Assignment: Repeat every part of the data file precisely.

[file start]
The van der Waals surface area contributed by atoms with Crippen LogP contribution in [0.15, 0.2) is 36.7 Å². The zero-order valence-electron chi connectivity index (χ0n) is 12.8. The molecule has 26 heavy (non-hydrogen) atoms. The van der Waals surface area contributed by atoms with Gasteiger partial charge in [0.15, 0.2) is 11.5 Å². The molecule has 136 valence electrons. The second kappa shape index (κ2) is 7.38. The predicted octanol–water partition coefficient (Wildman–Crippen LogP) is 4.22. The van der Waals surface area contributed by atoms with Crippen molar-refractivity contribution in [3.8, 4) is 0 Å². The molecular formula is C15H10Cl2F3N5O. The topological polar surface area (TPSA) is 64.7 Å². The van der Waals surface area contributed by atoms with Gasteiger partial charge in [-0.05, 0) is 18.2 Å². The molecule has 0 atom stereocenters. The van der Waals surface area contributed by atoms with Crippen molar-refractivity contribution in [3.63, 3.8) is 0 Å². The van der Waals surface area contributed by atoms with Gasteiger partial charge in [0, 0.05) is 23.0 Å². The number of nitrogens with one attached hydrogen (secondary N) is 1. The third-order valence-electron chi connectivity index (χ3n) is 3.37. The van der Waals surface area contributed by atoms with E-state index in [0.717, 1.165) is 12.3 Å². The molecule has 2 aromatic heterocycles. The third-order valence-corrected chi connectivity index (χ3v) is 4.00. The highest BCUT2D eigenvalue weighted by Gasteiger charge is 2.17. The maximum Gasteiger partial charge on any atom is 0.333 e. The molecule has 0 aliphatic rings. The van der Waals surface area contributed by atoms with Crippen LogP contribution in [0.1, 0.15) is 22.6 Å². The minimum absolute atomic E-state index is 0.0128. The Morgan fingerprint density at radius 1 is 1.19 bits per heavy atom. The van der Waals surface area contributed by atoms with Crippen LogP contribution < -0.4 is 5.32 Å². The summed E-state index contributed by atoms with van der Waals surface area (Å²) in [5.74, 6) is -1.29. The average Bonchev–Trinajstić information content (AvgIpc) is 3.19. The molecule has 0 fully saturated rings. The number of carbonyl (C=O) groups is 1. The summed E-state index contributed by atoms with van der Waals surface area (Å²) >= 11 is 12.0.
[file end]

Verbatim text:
The van der Waals surface area contributed by atoms with Crippen LogP contribution in [0.15, 0.2) is 36.7 Å². The zero-order valence-electron chi connectivity index (χ0n) is 12.8. The molecule has 26 heavy (non-hydrogen) atoms. The van der Waals surface area contributed by atoms with Gasteiger partial charge in [0.15, 0.2) is 11.5 Å². The molecule has 136 valence electrons. The second kappa shape index (κ2) is 7.38. The predicted octanol–water partition coefficient (Wildman–Crippen LogP) is 4.22. The van der Waals surface area contributed by atoms with Crippen molar-refractivity contribution in [3.8, 4) is 0 Å². The molecular formula is C15H10Cl2F3N5O. The topological polar surface area (TPSA) is 64.7 Å². The van der Waals surface area contributed by atoms with Gasteiger partial charge in [-0.05, 0) is 18.2 Å². The molecule has 0 atom stereocenters. The van der Waals surface area contributed by atoms with Crippen molar-refractivity contribution in [3.63, 3.8) is 0 Å². The van der Waals surface area contributed by atoms with Gasteiger partial charge in [0, 0.05) is 23.0 Å². The number of nitrogens with one attached hydrogen (secondary N) is 1. The third-order valence-electron chi connectivity index (χ3n) is 3.37. The van der Waals surface area contributed by atoms with E-state index in [0.717, 1.165) is 12.3 Å². The molecule has 2 aromatic heterocycles. The third-order valence-corrected chi connectivity index (χ3v) is 4.00. The highest BCUT2D eigenvalue weighted by Gasteiger charge is 2.17. The maximum Gasteiger partial charge on any atom is 0.333 e. The molecule has 0 aliphatic rings. The van der Waals surface area contributed by atoms with Crippen LogP contribution in [0.1, 0.15) is 22.6 Å². The minimum absolute atomic E-state index is 0.0128. The Morgan fingerprint density at radius 1 is 1.19 bits per heavy atom. The van der Waals surface area contributed by atoms with Crippen LogP contribution < -0.4 is 5.32 Å². The summed E-state index contributed by atoms with van der Waals surface area (Å²) in [5.74, 6) is -1.29. The average Bonchev–Trinajstić information content (AvgIpc) is 3.19. The molecule has 0 fully saturated rings. The number of carbonyl (C=O) groups is 1. The summed E-state index contributed by atoms with van der Waals surface area (Å²) >= 11 is 12.0.